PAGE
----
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Using the Amazon Kindle app as your go-to reading application just got a whole lot more useful due to version 4.6′s enhancements. The only addition not available to everyone is immersive full-screen mode as that is a capability that launched with Android 4.4 KitKat. Everything else is fair game and most of it is simplification changes. For example, the screen orientation lock can be toggled by tapping the bottom right corner of a page. The system brightness can be accessed through the reader’s settings. And audio playback can be controlled from the lock screen of the device.

Hit the break for download links.

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Come comment on this article: Amazon Kindle app update includes full-screen viewing for KitKat devices and a few other goodies for everyone else

Marvel offering 1st month promo to read over 15,000 comics

Posted by wicked July - 24 - 2014 - Thursday Comments Off

How much would you pay to have unlimited access to over 15,000 digital comics for a month? The folks over at Marvel, in preparation for the massive San Diego Comic Con happening next week, have decided that all it should cost you is just $0.99. Yes, that’s not a typo, that really is just a very special offer for the first month of new subscribers to Marvel Unlimited, their massive digital library.

For a whole month, you will be able to access all the comics available in their library. So that means over 15,000 comics, from classics like the Golden and Silver Age comics, to titles that were just released six months ago. Of course, just like the other digital subscription services, you’re not actually getting a digital copy of the comics, but you are paying to view them. But don’t worry, you get to have offline viewing as well, up to 12 comics at a time.

Although most of the comics in the library are just digital versions of the print edition, Marvel Unlimited is also now offering experimental content for the digital format. The Infinite Comics series for example, was designed to be read on bigger screens, not just your mobile devices. There are also behind-the-scenes content for several comics, including The Avengers. Captain America: Winter Soldier, which inspired the recent film, has adaptive audio for the six-issue series, which means as you swipe through the panels, you’ll hear sounds, just as you would in a video game. As you go through the comics, the background music and sound effects change as well.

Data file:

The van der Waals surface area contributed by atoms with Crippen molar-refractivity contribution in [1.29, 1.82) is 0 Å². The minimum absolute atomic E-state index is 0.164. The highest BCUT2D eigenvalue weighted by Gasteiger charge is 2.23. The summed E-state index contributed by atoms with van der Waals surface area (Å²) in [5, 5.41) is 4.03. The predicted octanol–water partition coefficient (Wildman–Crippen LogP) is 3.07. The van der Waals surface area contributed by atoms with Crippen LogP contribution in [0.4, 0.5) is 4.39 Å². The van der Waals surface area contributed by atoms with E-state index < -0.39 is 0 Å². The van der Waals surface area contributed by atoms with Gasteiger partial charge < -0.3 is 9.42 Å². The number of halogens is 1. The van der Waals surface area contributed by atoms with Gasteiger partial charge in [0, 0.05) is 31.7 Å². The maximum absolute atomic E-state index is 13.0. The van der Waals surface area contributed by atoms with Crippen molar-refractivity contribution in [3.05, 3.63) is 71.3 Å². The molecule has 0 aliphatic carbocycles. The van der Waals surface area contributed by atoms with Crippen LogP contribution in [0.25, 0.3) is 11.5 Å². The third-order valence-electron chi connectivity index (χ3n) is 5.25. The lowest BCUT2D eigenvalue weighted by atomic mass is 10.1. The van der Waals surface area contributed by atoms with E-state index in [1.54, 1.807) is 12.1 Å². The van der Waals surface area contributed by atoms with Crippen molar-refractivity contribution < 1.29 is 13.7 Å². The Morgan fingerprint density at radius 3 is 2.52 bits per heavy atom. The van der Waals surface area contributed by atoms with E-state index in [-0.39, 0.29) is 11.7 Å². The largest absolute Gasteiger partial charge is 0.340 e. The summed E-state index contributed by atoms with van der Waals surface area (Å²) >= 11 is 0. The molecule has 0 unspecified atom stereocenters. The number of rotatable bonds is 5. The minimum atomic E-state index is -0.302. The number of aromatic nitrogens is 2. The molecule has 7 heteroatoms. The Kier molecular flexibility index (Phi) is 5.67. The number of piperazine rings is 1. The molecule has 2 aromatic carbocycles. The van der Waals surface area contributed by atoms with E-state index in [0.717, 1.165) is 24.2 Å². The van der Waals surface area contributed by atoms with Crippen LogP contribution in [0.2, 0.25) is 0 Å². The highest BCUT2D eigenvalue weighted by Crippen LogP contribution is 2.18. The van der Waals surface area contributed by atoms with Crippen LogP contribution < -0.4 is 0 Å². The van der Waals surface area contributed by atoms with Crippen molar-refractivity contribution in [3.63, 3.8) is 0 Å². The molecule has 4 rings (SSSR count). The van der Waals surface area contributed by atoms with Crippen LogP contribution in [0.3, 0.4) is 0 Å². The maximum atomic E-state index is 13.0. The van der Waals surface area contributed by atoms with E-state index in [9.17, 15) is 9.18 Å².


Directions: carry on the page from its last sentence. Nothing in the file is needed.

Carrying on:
A Marvel Unlimited subscription costs around $9.99 per month or $69 a year, so this $0.99 a month initial offer is something comic book fans shouldn’t miss. If you can, just hibernate for a month just to read as many comics as you can. Or this month can even convince you that the regular monthly fee is actually worth it.

VIA: Wired

Comixology users say purchases made with Google, Apple now gone [UPDATE]

Posted by wicked April - 28 - 2014 - Monday Comments Off

The move away from Google and Apple purchasing int he Comixology app has ignited a few hurt feelings. Amazon has removed all outside in-app payment options, instead focussing on PayPal to allow users to make purchases. Many users are now reporting that some or all of their older purchases made with the abandoned purchase options have disappeared entirely.

Via The Digital Reader, we find many users taking to Twitter to complain about lost purchases. In some cases, a few comics were missing. In another instance, the entire back catalog from 2013 had vanished. Users are having trouble even verifying purchases made in the app because, you know, no comics and no payment options used to make them.

Android users can simply log-in to their Google Wallet accounts to view in-app purchases made when it was available in Comixology. If you have purchases, and they’re not showing up, it may be a good time to contact Comixology and/or Amazon.

Some users are also noting the “Buy Next Issue” button is gone, suggesting the changeover to a new payment solution hasn’t been smooth. Though the end result is more profit for Amazon, who now avoid paying Apple and Google a 30% cut for in-app purchases, limited functionality and deleted comics are just not okay. We’ll hope this is a simple bug that is rectified quickly, but we suggest anyone affected keep in contact with Amazon and Comixology.